There’s a strange shift going on in European relations with Turkey, specifically where it applies to Germany. It was barely a year ago when relations between the Germans and the Turks were so bad that Angela Merkel was talking about pulling all of their forces from Incerlik air base. They were booting out each other’s diplomats and Turkey was demanding that Germany extradite dissidents in their country who they claimed were involved with the 2016 coup attempt. (The Germans refused.)
This month, however, the relationship between the two nations is barely recognizable from the climate we were observing last summer. Germany is dropping some previous sanctions on Turkey, lifting caps on assured exports to that nation and even relaxing travel advisories for German tourists interested in visiting. It seems as if their past disagreements have been largely forgotten or forgiven. (The Local, Germany)
A €1.5 billion ($1.7 billion) limit on export guarantees to Turkey would not be renewed this year, Germany’s economy ministry told AFP, confirming an earlier report by the newspaper Frankfurter Allgemeine Zeitung.
The measure was imposed in July 2017 as a way to pressure Ankara after the detention of a German human right campaigner and five other activists, including the head of Amnesty International in Turkey.
Opposition parties in Germany have accused the €1.5 billion limit of being too timid, given that the value of export guarantees increased from €1.1 billion in 2016 to €1.46 billion the following year.
Germany’s foreign ministry also removed a warning on its website about its nationals facing a high risk of arrest when visiting Turkey.
On a possibly related note, Turkey also reestablished diplomatic ties with the Netherlands last week. They had cut ties earlier this year over an incident where some Turkish ministers were ejected from a political rally.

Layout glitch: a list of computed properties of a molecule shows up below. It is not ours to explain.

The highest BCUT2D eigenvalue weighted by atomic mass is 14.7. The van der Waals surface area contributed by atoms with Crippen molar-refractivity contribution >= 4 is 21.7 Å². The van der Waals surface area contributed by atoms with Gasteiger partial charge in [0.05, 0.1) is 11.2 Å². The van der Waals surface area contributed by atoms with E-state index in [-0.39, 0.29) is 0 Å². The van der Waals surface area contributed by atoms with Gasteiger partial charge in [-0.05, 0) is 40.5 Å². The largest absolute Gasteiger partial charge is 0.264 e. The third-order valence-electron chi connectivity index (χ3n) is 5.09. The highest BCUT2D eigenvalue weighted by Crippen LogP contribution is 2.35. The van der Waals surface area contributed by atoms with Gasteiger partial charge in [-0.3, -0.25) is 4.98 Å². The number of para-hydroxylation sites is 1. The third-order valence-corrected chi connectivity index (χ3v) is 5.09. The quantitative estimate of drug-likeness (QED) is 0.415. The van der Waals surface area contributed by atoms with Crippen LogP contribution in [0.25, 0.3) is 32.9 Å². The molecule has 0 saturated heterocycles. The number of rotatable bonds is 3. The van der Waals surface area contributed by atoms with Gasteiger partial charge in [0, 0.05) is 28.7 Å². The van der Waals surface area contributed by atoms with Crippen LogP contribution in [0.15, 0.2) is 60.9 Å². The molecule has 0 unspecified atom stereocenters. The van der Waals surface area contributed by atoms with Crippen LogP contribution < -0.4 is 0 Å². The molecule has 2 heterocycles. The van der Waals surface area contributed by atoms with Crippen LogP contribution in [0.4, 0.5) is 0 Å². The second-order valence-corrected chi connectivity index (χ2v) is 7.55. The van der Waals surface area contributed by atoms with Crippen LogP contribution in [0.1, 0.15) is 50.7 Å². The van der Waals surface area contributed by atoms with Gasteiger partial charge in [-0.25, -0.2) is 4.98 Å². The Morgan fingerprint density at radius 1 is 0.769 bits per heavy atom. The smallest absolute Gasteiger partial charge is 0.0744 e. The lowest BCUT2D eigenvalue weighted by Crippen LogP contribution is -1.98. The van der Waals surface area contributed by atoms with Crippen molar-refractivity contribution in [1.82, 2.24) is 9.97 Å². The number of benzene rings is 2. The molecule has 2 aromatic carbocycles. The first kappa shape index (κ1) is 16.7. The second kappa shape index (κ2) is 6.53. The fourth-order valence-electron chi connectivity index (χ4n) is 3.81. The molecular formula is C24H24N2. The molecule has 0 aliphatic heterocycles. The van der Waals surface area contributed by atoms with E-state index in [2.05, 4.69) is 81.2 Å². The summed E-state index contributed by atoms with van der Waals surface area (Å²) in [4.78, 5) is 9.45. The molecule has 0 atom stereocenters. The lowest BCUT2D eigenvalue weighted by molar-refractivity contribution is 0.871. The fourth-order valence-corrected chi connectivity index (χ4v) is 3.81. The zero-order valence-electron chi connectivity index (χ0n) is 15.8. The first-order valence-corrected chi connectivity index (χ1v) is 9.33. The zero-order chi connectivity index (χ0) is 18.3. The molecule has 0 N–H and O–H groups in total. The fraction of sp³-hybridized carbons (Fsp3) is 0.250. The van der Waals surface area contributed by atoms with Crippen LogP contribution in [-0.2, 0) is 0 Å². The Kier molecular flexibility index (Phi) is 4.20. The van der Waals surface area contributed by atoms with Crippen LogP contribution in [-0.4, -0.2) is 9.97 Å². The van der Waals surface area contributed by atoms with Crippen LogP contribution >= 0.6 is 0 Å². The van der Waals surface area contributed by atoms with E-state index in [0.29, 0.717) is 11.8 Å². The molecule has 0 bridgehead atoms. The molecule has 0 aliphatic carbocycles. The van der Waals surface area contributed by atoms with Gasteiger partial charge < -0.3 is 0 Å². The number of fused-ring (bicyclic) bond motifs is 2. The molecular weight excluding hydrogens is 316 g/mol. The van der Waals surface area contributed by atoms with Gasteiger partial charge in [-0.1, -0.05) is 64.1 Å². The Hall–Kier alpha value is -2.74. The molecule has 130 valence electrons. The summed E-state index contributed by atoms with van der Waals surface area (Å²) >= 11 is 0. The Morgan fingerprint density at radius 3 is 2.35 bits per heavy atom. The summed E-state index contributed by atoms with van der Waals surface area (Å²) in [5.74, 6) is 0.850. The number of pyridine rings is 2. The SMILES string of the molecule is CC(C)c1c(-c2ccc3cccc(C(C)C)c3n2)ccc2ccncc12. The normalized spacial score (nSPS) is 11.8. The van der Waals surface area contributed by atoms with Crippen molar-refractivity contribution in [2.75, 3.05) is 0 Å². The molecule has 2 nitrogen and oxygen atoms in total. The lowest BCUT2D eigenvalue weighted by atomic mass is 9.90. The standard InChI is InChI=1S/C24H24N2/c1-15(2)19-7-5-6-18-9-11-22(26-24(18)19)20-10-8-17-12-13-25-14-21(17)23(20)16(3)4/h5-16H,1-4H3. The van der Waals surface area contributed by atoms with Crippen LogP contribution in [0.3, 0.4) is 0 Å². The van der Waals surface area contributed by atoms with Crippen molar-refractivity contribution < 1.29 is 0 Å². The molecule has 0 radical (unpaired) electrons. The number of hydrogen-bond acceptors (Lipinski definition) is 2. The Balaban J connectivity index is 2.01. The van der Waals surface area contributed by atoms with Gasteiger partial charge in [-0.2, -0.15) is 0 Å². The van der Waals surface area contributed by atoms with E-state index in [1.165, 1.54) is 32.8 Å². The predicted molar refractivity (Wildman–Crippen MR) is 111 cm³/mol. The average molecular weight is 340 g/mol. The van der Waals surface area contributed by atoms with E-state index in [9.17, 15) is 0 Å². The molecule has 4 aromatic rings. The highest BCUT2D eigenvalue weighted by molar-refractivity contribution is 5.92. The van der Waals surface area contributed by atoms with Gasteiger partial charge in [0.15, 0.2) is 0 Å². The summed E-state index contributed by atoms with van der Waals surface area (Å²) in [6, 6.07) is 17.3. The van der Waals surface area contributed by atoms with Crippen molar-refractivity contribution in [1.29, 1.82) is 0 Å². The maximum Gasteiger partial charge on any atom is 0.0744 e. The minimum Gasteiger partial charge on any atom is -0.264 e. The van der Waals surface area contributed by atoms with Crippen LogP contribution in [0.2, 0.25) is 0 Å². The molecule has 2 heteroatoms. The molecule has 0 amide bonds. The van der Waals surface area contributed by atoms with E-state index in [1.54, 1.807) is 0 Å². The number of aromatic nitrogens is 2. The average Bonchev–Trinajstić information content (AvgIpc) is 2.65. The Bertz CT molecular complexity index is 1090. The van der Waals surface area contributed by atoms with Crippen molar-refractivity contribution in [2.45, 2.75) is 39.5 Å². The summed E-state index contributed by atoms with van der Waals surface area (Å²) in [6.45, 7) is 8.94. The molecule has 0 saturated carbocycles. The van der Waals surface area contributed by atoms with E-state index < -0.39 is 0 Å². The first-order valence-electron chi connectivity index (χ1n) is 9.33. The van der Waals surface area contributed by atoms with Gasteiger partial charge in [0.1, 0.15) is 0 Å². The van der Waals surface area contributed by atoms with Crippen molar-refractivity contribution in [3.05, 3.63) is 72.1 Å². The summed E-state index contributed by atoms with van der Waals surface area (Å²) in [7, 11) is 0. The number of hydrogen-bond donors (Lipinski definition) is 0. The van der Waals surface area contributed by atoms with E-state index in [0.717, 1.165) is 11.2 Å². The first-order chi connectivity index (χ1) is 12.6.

So what’s going on? Turkey ended their official “state of emergency” last week. It had been in place since the failed coup in the summer of 2016. That may be providing a fig leaf for other countries to ease up on complaints about humanitarian concerns. But that doesn’t mean that Recep Tayyip Erdogan is suddenly reverting to some sort of open, enlightened leader. It was only last week that Turkey put American Pastor Andrew Brunson back in prison after rejecting an appeal to cancel the politically motivated charges against him.
The military cooperation front isn’t going much better either, particularly when it comes to our European allies. Despite fears in the EU over President Trump getting too cozy with Vladimir Putin, Turkey is already buying the Russian S-400 missile system, despite the fact that it places British fighter jets (among others) at risk when operating in the same region. The list of other European nations with valid grievances against Turkey is too long to fully explore here.
The real question seems to be who is driving this German rapprochement with the Turks. At the moment, Germany is a country being pulled in two directions. Angela Merkel and the more mainstream political leadership are facing an internal rebellion from opposition party forces unhappy with her immigration policies (among other things). Rumors have been swirling for weeks about a possible vote of no confidence which could remove her from office. Is this new stance with Turkey coming from the opposition or from Merkel herself as a move to appease her critics? Turkey plays a large role in the control of the flood of migrants arriving in Europe, many of whom try to reach Germany.
It’s one more wrinkle in an already complicated puzzle. But if the Europeans are still more interested in being allies of the United States than Russia or Turkey, this is certainly a curious way to demonstrate it.